Droperidol was routinely used in the ED for rapid tranquilization until 2001. Compared with haloperidol, droperidol has a faster onset of action, shorter duration of action, more consistent effects, and comparable side effects, even in severely intoxicated patients.1,3,6 Droperidol remained the ideal drug for the combative ED patient who needed rapid re-assessment until 2001, when the FDA instituted a black box warning for prolonged QT syndrome and fatal arrhythmia.7 Since the FDA warning, use in many EDs declined secondary to both medico-legal and safety concerns. Data underlying the FDA’s decision was based on post marketing surveillance, not on peer reviewed medical literature.8 For example, haloperidol at doses greater than 50 mg IV has been shown to cause QT prolongation to the same degree as droperidol, though it has no FDA black box warning and continues to be used in the ED with great frequency. Since the FDA warning, several large retrospective reviews have shown no increase in morbidity or mortality between droperidol and haloperidol.9,10 A large Australian prospective ED trial described no difference in QT prolongation or other adverse effects in head to head trials between droperidol and midazolam.11 Many ED’s have removed the drug from formulary use, and until the FDA revisits safety data, it is unlikely that droperidol will regain common use.1
After reading this article, the physician should be able to:
- Review the history, current trends, and indications of chemical restraint in the Emergency Department.
- Understand the safety and efficacy of atypical antipsychotics in the management of the violent patient.
- Assess the newest data surrounding chemical restraint in the Emergency Department.
- Learn the pharmacokinetics and dosing of the most common medications used to aid the combative patient.
- Know how to safely chemically restrain the agitated elderly patient.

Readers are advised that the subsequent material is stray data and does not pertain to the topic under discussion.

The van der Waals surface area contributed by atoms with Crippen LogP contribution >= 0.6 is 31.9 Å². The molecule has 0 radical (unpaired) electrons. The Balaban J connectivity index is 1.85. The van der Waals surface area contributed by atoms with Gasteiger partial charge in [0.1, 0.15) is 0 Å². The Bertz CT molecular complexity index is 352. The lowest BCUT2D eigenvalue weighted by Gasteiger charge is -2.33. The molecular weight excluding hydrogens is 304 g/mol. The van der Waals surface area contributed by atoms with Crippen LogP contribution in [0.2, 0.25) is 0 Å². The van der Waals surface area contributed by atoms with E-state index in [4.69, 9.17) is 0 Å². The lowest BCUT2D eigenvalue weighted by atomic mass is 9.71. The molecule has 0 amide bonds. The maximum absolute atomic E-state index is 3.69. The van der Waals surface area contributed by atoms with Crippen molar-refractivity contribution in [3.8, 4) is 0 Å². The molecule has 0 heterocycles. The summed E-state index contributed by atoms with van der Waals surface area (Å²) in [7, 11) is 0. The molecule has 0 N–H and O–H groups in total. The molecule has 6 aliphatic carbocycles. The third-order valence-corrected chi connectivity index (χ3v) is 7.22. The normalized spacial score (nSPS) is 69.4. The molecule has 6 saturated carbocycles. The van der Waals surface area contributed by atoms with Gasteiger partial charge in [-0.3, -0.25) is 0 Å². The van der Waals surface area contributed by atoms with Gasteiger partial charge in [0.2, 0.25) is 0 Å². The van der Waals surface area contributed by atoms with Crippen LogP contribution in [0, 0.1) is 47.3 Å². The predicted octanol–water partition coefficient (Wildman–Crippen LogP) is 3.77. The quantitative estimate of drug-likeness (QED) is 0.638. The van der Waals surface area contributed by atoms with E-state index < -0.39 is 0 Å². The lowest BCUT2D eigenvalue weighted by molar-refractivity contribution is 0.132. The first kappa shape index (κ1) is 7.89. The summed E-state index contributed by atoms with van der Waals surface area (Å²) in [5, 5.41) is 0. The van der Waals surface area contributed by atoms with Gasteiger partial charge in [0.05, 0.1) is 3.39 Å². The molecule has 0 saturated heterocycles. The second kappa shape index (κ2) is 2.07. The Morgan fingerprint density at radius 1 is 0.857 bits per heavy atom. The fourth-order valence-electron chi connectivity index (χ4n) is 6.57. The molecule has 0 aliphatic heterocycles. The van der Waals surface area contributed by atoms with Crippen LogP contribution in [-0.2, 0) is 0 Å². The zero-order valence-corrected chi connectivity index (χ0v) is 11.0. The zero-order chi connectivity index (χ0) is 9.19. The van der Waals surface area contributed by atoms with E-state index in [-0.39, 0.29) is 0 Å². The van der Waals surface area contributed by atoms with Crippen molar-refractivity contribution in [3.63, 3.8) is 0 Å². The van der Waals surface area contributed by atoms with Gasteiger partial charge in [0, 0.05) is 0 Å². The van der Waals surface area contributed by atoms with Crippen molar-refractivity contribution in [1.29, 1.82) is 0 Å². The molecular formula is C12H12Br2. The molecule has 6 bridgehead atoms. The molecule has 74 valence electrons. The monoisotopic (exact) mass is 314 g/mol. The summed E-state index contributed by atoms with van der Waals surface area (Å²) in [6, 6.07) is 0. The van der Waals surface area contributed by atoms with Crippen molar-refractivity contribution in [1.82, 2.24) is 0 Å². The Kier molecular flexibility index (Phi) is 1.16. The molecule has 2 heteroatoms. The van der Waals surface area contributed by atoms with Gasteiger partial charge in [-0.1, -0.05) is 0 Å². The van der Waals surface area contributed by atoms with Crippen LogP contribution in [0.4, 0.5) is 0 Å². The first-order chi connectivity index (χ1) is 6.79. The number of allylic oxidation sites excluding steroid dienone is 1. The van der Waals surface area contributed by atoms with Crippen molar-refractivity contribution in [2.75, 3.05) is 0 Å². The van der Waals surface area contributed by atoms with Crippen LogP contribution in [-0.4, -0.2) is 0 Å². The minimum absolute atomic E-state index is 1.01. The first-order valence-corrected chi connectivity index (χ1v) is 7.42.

Olanzapine (Zyprexa®) IM has shown superior effect for patients with acute agitation related to psychosis, bipolar mania, and Alzheimer’s dementia when compared to haloperidol.3 IM olanzapine enjoyed faster onset, greater efficacy, and reduced adverse event rate when compared in head to head prospective trials with either haloperidol, lorazepam, or combination therapy.3 12,13,14,15 Specifically, IM olanzapine exhibits less dystonia and akathisia in addition to a distinct calming effect as opposed to frank sedation.1,3 Unfortunately, olanzapine IM has been shown to be synergistic with other CNS depressants; for this reason it should not be used with severely intoxicated patients, those taking benzodiazepines or those under other drug induced states. Eight case studies reported fatalities with olanzapine combination treatment (benzodiazepines or other antipsychotics), and no randomized controlled trials have examined olanzapine safety in those with significant co-morbidities that would lead to CNS depression.4 In addition, olanzapine portends mild hypotension and significant anticholinergic effects.14 For example, the drug would be contraindicated in a patient taking diphenhydramine or jimson weed, as it could exacerbate an anticholinergic delirium.13 Though most of the data surrounding olanzapine use remains in the psychiatric literature, two studies have shown beneficial results in the undifferentiated ED population.1,12